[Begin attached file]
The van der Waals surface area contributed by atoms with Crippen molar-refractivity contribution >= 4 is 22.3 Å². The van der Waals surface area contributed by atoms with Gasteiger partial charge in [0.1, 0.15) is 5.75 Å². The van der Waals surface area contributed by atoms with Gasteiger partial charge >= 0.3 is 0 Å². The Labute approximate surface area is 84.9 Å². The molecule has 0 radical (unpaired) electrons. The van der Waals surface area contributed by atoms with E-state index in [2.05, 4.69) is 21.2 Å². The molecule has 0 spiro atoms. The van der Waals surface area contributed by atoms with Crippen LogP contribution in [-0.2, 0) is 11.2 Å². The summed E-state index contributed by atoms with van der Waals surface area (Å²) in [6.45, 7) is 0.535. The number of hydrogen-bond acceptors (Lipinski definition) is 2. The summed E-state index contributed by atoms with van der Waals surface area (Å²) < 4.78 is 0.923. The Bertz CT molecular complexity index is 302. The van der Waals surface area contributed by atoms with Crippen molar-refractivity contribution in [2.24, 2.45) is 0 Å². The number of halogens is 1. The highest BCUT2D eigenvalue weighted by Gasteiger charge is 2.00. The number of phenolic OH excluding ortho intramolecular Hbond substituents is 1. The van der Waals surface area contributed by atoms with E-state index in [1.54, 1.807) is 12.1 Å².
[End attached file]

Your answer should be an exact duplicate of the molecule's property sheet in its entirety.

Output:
The van der Waals surface area contributed by atoms with Crippen molar-refractivity contribution >= 4 is 22.3 Å². The van der Waals surface area contributed by atoms with Gasteiger partial charge in [0.1, 0.15) is 5.75 Å². The van der Waals surface area contributed by atoms with Gasteiger partial charge >= 0.3 is 0 Å². The Labute approximate surface area is 84.9 Å². The molecule has 0 radical (unpaired) electrons. The van der Waals surface area contributed by atoms with E-state index in [2.05, 4.69) is 21.2 Å². The molecule has 0 spiro atoms. The van der Waals surface area contributed by atoms with Crippen LogP contribution in [-0.2, 0) is 11.2 Å². The summed E-state index contributed by atoms with van der Waals surface area (Å²) in [6.45, 7) is 0.535. The number of hydrogen-bond acceptors (Lipinski definition) is 2. The summed E-state index contributed by atoms with van der Waals surface area (Å²) < 4.78 is 0.923. The Bertz CT molecular complexity index is 302. The van der Waals surface area contributed by atoms with Crippen molar-refractivity contribution in [2.24, 2.45) is 0 Å². The number of halogens is 1. The highest BCUT2D eigenvalue weighted by Gasteiger charge is 2.00. The number of phenolic OH excluding ortho intramolecular Hbond substituents is 1. The van der Waals surface area contributed by atoms with E-state index in [1.54, 1.807) is 12.1 Å².